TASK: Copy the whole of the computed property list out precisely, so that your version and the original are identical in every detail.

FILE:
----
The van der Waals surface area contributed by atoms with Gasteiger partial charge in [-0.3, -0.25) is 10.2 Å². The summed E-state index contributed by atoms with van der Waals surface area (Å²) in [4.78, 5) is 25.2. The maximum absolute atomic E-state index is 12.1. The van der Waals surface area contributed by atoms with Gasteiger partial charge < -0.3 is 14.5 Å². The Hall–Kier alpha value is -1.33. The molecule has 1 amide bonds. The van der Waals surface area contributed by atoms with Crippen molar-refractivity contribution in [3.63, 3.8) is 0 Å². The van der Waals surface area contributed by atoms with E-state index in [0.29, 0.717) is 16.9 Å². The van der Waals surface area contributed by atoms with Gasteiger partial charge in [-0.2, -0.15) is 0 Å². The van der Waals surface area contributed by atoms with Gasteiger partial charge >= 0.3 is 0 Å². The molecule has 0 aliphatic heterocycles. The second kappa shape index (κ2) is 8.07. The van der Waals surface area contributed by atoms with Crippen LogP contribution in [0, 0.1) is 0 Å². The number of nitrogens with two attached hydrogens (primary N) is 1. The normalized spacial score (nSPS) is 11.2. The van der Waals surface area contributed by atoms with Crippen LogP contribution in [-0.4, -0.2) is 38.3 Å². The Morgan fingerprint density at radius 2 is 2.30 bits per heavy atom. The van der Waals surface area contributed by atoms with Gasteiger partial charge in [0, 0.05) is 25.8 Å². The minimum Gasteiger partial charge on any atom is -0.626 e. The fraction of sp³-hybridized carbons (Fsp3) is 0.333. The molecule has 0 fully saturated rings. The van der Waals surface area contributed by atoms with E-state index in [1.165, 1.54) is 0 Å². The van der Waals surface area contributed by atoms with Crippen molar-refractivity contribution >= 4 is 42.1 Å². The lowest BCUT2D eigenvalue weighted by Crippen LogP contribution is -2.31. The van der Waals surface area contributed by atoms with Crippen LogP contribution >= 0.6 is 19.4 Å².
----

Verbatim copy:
The van der Waals surface area contributed by atoms with Gasteiger partial charge in [-0.3, -0.25) is 10.2 Å². The summed E-state index contributed by atoms with van der Waals surface area (Å²) in [4.78, 5) is 25.2. The maximum absolute atomic E-state index is 12.1. The van der Waals surface area contributed by atoms with Gasteiger partial charge < -0.3 is 14.5 Å². The Hall–Kier alpha value is -1.33. The molecule has 1 amide bonds. The van der Waals surface area contributed by atoms with Crippen molar-refractivity contribution in [3.63, 3.8) is 0 Å². The van der Waals surface area contributed by atoms with E-state index in [0.29, 0.717) is 16.9 Å². The van der Waals surface area contributed by atoms with Gasteiger partial charge in [-0.2, -0.15) is 0 Å². The van der Waals surface area contributed by atoms with Gasteiger partial charge >= 0.3 is 0 Å². The molecule has 0 aliphatic heterocycles. The second kappa shape index (κ2) is 8.07. The van der Waals surface area contributed by atoms with Crippen LogP contribution in [0, 0.1) is 0 Å². The number of nitrogens with two attached hydrogens (primary N) is 1. The normalized spacial score (nSPS) is 11.2. The van der Waals surface area contributed by atoms with Crippen LogP contribution in [-0.4, -0.2) is 38.3 Å². The Morgan fingerprint density at radius 2 is 2.30 bits per heavy atom. The van der Waals surface area contributed by atoms with Gasteiger partial charge in [0, 0.05) is 25.8 Å². The minimum Gasteiger partial charge on any atom is -0.626 e. The fraction of sp³-hybridized carbons (Fsp3) is 0.333. The molecule has 0 fully saturated rings. The van der Waals surface area contributed by atoms with E-state index in [1.165, 1.54) is 0 Å². The van der Waals surface area contributed by atoms with Crippen molar-refractivity contribution >= 4 is 42.1 Å². The lowest BCUT2D eigenvalue weighted by Crippen LogP contribution is -2.31. The van der Waals surface area contributed by atoms with Crippen LogP contribution >= 0.6 is 19.4 Å².